It isn't as though the press has been flipping out over nothing since Donald Trump took office. Every day, something contentious, unconventional and culture-wars combustible seems to come out of Washington.
On Sunday, tens of thousands protested at airports nationwide — including BWI Marshall — against an executive order aimed at suspending immigration from seven countries with large Muslim populations.
On Monday, Trump abruptly fired the acting attorney general who said she would not defend that order.
On Tuesday, the president made a prime-time announcement of his nominee to replace Antonin Scalia on the Supreme Court, with Democrats in the Senate immediately threatening a filibuster. Trump responded Wednesday by urging Republicans to "go nuclear" if that happens — meaning, to eliminate the filibuster.
There is nothing ho-hum about any of that. They all have potentially huge implications for the kind of country we, our children and grandchildren will live in.
But the operative phrase here is flipping out. Too many in the mainstream press are responding to the big, bold, in-your-face actions of the White House with over-the top rhetoric, historical ignorance, an utter lack of proportion and, in some cases, just plain bias. Some nights on cable TV feel more like a feeding frenzy than journalists covering a new administration.
I don't agree with Steve Bannon, Trump's combative senior adviser, recently telling the press to keep its "mouth shut." But I do think some in the media need to calm down and do their homework before contextualizing and reporting White House acts in knee-jerk negative ways — sometimes before the acts have even taken place.
As a society, we are in a moment of frenzied change driven by an incredibly polarizing chief executive, and overheated coverage isn't helping anyone. It isn't helping the credibility of the press, which has approval ratings and trust issues as bad as or worse than Trump's, and more importantly it isn't helping citizens trying to make sense of life after one of the most shocking election upsets in history.
You watch cable TV for even a few hours a day or night since Trump took office, and you wonder not whether the center will hold, as we did during the late 1960s when Richard Nixon took office — you wonder if there is anyone in media or politics still living in the center.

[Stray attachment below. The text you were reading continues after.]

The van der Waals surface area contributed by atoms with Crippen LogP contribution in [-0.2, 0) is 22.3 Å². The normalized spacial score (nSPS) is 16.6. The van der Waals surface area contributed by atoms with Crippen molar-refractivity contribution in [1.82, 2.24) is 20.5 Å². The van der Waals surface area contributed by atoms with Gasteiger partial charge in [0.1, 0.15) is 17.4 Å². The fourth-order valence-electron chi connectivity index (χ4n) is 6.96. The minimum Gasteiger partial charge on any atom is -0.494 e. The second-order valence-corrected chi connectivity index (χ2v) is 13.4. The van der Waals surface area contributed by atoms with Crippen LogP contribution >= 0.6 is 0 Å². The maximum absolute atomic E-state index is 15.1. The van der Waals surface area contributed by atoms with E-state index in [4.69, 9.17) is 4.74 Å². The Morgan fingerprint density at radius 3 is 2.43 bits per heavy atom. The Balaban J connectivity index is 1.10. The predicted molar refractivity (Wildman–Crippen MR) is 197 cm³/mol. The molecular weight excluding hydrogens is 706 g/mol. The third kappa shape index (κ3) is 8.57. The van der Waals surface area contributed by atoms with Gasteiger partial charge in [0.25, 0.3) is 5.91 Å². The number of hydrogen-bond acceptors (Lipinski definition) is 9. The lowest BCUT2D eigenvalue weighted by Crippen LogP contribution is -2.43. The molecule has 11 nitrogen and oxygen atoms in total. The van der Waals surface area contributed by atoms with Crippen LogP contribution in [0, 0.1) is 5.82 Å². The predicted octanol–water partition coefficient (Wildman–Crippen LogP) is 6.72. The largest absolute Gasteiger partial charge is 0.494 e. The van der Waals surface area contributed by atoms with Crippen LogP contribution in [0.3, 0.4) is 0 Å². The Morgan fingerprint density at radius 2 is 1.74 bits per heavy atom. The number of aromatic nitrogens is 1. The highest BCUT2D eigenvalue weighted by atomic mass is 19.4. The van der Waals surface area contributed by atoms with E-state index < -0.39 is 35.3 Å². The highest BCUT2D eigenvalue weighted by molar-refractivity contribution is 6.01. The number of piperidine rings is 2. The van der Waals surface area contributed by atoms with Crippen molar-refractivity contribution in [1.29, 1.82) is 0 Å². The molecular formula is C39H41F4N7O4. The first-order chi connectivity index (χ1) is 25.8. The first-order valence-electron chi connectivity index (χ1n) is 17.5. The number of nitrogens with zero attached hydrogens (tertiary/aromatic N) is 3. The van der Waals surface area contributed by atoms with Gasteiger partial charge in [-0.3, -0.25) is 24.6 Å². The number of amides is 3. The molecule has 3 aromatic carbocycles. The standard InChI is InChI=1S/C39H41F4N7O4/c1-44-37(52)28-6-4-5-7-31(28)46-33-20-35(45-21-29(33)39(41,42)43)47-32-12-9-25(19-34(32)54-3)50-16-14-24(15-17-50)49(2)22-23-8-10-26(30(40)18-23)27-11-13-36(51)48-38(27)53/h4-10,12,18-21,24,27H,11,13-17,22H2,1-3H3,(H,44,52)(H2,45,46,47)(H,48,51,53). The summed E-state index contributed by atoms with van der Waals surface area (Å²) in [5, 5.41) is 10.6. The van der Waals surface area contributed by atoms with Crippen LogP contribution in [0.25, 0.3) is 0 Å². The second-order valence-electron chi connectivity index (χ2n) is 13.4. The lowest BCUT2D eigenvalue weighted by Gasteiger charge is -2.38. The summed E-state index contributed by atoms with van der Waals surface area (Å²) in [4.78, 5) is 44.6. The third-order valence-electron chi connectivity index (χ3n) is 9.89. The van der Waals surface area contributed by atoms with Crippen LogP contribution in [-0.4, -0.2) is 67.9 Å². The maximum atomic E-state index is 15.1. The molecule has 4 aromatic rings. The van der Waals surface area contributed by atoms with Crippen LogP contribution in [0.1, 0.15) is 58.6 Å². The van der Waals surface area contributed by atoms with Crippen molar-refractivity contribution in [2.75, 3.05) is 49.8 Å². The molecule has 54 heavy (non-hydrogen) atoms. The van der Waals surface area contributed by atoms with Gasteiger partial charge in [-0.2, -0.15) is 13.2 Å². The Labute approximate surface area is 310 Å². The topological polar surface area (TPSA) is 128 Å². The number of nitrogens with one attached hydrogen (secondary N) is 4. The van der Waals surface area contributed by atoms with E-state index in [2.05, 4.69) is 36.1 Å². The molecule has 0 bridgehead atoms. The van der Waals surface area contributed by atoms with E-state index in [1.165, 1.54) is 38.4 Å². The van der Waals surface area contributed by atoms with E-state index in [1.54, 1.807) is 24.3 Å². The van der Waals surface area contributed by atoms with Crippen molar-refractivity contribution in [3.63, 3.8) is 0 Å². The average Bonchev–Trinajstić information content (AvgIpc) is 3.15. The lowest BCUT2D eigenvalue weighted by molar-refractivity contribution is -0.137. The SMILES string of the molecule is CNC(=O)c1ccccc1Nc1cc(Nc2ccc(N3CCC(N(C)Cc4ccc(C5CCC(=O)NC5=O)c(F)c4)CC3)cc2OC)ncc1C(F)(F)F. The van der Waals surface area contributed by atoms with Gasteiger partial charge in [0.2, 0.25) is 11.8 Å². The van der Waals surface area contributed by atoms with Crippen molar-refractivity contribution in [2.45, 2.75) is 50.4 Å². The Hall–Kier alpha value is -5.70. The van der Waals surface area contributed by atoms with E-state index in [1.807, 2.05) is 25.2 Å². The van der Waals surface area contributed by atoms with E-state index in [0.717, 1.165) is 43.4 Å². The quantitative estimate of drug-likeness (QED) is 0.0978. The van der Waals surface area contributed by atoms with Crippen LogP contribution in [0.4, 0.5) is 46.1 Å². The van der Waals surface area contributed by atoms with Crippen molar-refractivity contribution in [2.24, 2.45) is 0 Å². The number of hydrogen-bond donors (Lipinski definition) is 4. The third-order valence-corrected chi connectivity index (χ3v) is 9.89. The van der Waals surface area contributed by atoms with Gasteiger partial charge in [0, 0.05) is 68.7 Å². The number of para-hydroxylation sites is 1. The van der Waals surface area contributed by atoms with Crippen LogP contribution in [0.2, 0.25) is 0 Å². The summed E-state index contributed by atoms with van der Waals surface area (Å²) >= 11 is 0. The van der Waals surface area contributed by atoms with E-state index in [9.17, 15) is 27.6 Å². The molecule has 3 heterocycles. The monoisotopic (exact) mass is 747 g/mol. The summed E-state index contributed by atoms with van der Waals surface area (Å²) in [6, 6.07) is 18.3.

Mainstream media are supposed to live there. "Down the middle" has been a favored journalistic expression for decades. But that's getting to be an increasingly lonely place for journalists like me who still believe wholeheartedly in that value. Some of my colleagues are so busy racing each other to what they see as the ramparts of righteousness in denunciations of Trump that they aren't thinking or talking about what happens to our democracy if we don't have strong, nonpartisan, trusted sources of information and discussion that are as readily available as Fox News or Huffington Post.
Typical of the lack of context and proportion in Trump coverage is the use by major mainstream outlets of the term "Monday Night Massacre" to describe Trump's firing of Sally Yates, acting attorney general, after she said she would not defend Trump's immigration order.
On Monday night, the term was emblazoned across the bottom of the screen during CNN reports. "Monday Night Massacre: Trump Fires Acting AG," was the wording during Don Lemon's show.
As of Thursday, CNN was still using the catchphrase in an online headline for an analysis and video of the Yates firing.
Let me share just a bit of the history of the "Saturday Night Massacre" of 1973, because it matters in showing how over the top the comparison was.
Nixon, the president at the time, did not fire the attorney general, as Trump did. The embattled president, who the nation would come to find out was drinking heavily and talking to White House portraits late at night, wanted to fire an independent special prosecutor, Archibald Cox, who was investigating Watergate, a tangle of crimes and cover-ups directed out of Nixon's office.